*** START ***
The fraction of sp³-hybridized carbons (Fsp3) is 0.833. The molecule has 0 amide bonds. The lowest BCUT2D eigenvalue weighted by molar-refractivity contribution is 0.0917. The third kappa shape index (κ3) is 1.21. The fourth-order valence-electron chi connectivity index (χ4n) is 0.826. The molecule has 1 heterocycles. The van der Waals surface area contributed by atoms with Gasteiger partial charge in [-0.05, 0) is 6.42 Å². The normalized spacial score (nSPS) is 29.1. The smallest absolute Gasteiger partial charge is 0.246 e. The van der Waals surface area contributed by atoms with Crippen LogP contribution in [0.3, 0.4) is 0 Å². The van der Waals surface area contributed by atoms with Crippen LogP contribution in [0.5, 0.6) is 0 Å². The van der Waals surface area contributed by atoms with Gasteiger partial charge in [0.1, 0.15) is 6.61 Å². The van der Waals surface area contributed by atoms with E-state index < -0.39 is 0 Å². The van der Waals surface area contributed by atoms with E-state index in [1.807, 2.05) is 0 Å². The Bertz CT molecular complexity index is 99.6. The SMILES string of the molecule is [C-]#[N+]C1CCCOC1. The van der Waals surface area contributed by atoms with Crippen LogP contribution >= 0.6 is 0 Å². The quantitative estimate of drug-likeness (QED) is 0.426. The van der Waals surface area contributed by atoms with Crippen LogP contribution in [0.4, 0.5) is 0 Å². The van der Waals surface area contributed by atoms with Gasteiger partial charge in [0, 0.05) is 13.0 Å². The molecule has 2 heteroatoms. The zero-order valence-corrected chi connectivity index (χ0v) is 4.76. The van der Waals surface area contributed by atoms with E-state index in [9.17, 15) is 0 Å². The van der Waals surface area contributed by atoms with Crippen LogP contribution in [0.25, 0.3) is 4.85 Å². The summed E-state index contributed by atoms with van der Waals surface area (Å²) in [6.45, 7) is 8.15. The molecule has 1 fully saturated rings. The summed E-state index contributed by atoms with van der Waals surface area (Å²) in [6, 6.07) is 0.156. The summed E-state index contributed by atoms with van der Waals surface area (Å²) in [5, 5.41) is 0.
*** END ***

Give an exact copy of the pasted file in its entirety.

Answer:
The fraction of sp³-hybridized carbons (Fsp3) is 0.833. The molecule has 0 amide bonds. The lowest BCUT2D eigenvalue weighted by molar-refractivity contribution is 0.0917. The third kappa shape index (κ3) is 1.21. The fourth-order valence-electron chi connectivity index (χ4n) is 0.826. The molecule has 1 heterocycles. The van der Waals surface area contributed by atoms with Gasteiger partial charge in [-0.05, 0) is 6.42 Å². The normalized spacial score (nSPS) is 29.1. The smallest absolute Gasteiger partial charge is 0.246 e. The van der Waals surface area contributed by atoms with Crippen LogP contribution in [0.3, 0.4) is 0 Å². The van der Waals surface area contributed by atoms with Crippen LogP contribution in [0.5, 0.6) is 0 Å². The van der Waals surface area contributed by atoms with Gasteiger partial charge in [0.1, 0.15) is 6.61 Å². The van der Waals surface area contributed by atoms with E-state index < -0.39 is 0 Å². The van der Waals surface area contributed by atoms with E-state index in [1.807, 2.05) is 0 Å². The Bertz CT molecular complexity index is 99.6. The SMILES string of the molecule is [C-]#[N+]C1CCCOC1. The van der Waals surface area contributed by atoms with Crippen LogP contribution >= 0.6 is 0 Å². The quantitative estimate of drug-likeness (QED) is 0.426. The van der Waals surface area contributed by atoms with Crippen LogP contribution in [0.4, 0.5) is 0 Å². The van der Waals surface area contributed by atoms with Gasteiger partial charge in [0, 0.05) is 13.0 Å². The molecule has 2 heteroatoms. The zero-order valence-corrected chi connectivity index (χ0v) is 4.76. The van der Waals surface area contributed by atoms with E-state index in [9.17, 15) is 0 Å². The van der Waals surface area contributed by atoms with Crippen LogP contribution in [0.25, 0.3) is 4.85 Å². The summed E-state index contributed by atoms with van der Waals surface area (Å²) in [6.45, 7) is 8.15. The molecule has 1 fully saturated rings. The summed E-state index contributed by atoms with van der Waals surface area (Å²) in [6, 6.07) is 0.156. The summed E-state index contributed by atoms with van der Waals surface area (Å²) in [5, 5.41) is 0.